If you have the slightest inclination to freak out about ICD-10 because change makes you nervous, please ignore this blog.
Okay, now for the rest of you: the code sets have been frozen for more years than is good for them, and once we get to “thaw” the code sets, they need to be updated. How can that be, you say? ICD-10-CM/PCS is brand spanking new. No, not exactly—not new, unused. New and unused are not the same thing. Putting meat in the freezer does not make it fresh—it lets you put off cooking it for a while. Continue reading
Posted in ICD-10
Tagged CMS, coding, ICD-10
Donna: You know Sue, I think that people are really stepping up their ICD-10 game as we enter the home stretch.
Sue: The way I look at it, they’ve been stepping up their game for the last five years!
Donna: So true. Still, I’ve received a lot of emails lately from coding and CDI professional requesting assistance with ICD-10 queries that they can use to ensure they have ICD-10 ready documentation.
Sue: So what kinds of queries are they asking about? Continue reading
This blog offers further commentary on the excellent conversation that Paul Levy began in his column, “The Triple Aimers have Missed the Mark.” In his blog, he provides a succinct definition of the Triple Aim as “improving the individual experience of care; improving the health of populations; and reducing the per capita costs of care for populations.” Continue reading
A 37-year old male with a long-standing history of the diagnosis of gender identity disorder is currently undergoing counseling and medical therapy in an effort to work toward physically modifying his body to better match his psychological gender identity. The patient is scheduled to undergo an orchiectomy penectomy and surgical construction of a vagina in the near future.
Assign the ICD-10-CM code for the diagnosis of gender identity disorder.
What ICD-10-PCS code will be used for the procedure of a surgical construction of a vagina using autologous tissue procedure for this patient? Continue reading
The Triple Aim is a construct developed to move past the trade-offs typical in health care improvement: improved quality at the expense of increased costs, decreased costs at the expense of quality or access, improved guideline adherence at the expense of patient experience of care, etc. The Triple Aim defines success as simultaneous improvement in population health and outcomes, patient experience of care, and cost trends. Continue reading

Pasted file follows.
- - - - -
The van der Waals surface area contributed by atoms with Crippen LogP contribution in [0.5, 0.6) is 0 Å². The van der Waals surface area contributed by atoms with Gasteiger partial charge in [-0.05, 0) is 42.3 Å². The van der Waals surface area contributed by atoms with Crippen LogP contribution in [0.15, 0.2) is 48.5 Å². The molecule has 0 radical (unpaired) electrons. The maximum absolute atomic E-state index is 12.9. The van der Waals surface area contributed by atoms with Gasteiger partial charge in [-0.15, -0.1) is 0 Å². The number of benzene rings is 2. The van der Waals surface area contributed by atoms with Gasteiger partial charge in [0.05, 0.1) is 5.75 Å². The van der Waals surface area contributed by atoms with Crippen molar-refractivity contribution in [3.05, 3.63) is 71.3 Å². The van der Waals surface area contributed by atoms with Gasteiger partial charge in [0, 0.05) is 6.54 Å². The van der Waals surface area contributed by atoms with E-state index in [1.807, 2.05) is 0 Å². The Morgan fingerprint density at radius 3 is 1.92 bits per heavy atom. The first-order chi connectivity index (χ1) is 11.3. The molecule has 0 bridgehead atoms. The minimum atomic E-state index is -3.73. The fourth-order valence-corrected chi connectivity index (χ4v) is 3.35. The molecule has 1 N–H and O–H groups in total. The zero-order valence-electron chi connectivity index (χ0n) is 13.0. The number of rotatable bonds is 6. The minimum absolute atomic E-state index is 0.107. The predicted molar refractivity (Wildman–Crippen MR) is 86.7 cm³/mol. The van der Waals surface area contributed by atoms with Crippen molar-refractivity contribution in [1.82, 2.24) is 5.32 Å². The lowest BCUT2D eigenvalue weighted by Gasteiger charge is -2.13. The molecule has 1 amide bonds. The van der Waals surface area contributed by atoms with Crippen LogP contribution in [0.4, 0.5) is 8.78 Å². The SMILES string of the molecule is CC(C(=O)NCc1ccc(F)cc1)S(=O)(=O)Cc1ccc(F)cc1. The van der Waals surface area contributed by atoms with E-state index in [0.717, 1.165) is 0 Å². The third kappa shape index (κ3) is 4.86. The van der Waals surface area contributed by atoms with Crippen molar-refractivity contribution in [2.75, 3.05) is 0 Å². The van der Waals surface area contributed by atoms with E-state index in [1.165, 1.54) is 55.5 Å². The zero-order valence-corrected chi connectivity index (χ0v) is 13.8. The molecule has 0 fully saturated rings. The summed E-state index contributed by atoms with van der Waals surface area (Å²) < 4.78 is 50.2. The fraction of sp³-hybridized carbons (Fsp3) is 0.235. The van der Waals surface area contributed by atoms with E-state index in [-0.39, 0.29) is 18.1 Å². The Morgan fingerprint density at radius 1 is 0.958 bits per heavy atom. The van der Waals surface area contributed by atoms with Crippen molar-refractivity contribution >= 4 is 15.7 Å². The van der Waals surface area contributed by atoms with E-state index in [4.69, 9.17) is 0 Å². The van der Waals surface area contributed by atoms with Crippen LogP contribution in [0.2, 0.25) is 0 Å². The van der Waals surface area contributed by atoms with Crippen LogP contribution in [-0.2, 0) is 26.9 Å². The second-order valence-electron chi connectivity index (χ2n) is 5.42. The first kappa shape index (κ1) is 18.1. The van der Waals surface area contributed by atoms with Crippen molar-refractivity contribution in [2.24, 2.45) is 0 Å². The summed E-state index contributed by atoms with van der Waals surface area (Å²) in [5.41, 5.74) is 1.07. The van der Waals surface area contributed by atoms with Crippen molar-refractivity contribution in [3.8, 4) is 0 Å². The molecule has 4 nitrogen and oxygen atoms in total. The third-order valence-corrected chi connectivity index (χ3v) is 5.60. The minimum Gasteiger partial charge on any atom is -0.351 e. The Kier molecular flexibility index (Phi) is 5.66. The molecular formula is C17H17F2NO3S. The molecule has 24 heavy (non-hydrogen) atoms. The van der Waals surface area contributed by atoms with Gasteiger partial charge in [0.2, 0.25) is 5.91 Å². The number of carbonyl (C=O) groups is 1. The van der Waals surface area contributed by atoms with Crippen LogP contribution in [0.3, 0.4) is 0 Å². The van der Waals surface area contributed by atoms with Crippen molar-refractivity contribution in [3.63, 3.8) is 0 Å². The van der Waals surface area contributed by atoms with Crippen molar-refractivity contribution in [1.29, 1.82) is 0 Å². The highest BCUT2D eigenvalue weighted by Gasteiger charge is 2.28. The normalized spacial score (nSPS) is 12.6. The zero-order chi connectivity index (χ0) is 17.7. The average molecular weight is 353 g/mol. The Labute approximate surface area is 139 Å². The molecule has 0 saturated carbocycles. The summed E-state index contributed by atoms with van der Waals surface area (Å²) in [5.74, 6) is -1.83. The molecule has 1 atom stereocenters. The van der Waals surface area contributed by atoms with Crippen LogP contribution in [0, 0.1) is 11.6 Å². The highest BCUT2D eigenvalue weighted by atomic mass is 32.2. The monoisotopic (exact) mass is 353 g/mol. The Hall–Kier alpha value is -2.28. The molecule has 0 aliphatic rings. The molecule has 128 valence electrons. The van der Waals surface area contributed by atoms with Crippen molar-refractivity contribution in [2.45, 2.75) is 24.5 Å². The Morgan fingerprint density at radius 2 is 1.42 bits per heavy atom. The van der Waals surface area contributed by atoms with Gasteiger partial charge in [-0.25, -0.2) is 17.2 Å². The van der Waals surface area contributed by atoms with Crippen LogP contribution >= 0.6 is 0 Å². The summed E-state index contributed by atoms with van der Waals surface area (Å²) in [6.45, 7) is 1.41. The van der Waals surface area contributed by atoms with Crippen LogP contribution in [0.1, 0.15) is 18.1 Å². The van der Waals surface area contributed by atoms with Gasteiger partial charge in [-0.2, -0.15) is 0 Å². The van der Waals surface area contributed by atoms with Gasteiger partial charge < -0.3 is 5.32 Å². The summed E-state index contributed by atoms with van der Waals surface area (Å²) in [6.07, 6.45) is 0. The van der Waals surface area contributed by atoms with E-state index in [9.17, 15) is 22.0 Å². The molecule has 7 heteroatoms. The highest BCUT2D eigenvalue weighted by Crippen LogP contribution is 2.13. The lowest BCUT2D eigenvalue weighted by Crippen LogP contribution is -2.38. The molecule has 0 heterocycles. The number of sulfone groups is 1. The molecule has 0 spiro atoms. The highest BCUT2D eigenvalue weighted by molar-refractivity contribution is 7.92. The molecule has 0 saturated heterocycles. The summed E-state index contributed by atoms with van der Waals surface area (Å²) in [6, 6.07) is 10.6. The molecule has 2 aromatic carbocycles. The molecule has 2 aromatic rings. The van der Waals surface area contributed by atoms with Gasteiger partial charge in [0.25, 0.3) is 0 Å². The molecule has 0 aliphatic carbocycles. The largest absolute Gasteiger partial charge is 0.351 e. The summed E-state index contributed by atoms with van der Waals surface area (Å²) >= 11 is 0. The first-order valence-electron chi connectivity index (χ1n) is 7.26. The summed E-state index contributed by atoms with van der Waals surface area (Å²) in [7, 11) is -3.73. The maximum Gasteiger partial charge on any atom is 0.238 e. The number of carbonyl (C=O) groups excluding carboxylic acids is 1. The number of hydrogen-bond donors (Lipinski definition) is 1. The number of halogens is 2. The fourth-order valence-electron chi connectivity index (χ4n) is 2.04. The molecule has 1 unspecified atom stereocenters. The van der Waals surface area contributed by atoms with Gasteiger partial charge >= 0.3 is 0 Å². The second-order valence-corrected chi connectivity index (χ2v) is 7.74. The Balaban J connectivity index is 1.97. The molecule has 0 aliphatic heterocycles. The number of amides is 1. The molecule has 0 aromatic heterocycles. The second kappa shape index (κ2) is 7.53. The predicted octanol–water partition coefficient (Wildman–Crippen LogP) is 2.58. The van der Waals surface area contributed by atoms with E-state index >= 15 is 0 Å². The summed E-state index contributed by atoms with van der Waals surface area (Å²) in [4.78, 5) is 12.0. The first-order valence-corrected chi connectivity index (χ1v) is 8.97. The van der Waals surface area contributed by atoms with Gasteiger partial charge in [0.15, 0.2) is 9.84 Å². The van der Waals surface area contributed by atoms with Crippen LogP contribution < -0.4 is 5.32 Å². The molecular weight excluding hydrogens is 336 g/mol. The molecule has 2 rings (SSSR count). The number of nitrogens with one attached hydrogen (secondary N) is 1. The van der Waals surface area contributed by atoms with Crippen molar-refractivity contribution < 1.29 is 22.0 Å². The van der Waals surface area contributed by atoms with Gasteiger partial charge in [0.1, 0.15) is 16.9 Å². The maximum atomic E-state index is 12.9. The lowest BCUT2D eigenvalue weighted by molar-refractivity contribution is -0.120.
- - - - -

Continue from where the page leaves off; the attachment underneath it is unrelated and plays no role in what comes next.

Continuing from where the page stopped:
I hope the publication of the 2016 OPPS proposed rule on July 1st did not dampen anyone’s July 4th celebration. The new rule continues the migration CMS began in 2014 to a more “prospective payment” type system. That means that there continues to be more packaging and fewer APCs.
A few specifics: Continue reading
We are in the midst of an information explosion in healthcare, which brings more responsibility to healthcare payers, providers, and patients themselves. Providers must be able to help patients distinguish between information that is useful for achieving important healthcare objectives, such as those espoused by the Triple Aim, and what is just noise. Continue reading
A few months ago I wrote a personal blog detailing the lack of interoperability for my data after a knee replacement. The most important observations that are measured after knee replacement are pain intensity and knee flexion angle. I would have loved to see my pain levels graphed out over time as it decreased while my knee flexion graph showed an increase. This meant that my measurements from hospital, home, physical therapy and the physician’s office all needed to be in the same system. So…what needs to be done to have my data where it needs to be to track my progress? Continue reading
The team I work with has done an enormous amount of work translating medical necessity policies from ICD-9 to ICD-10. And we have had many discussions regarding the codes that represent “unspecified” care in ICD-10. Should they stay in the translations – or go? Is ICD-10 specific enough to cover all care and coding contingencies now?
An internet search (don’t you love being able to search so easily?) revealed:
Un-spec-i-fied: (adjective) meaning “not stated clearly or exactly”. Synonyms: unnamed, unstated, unidentified, undesignated, undefined, unfixed, undecided, undetermined, uncertain… Continue reading
When thinking of quality outcomes improvement, much focus is on the particular quality concern (such as a readmission, accidental laceration, etc.) and reducing the incidence through better practice, improved documentation or coding. But not enough attention is focused on risk-adjustment for the various quality indicators. And sadly, this is the easiest part to fix! Continue reading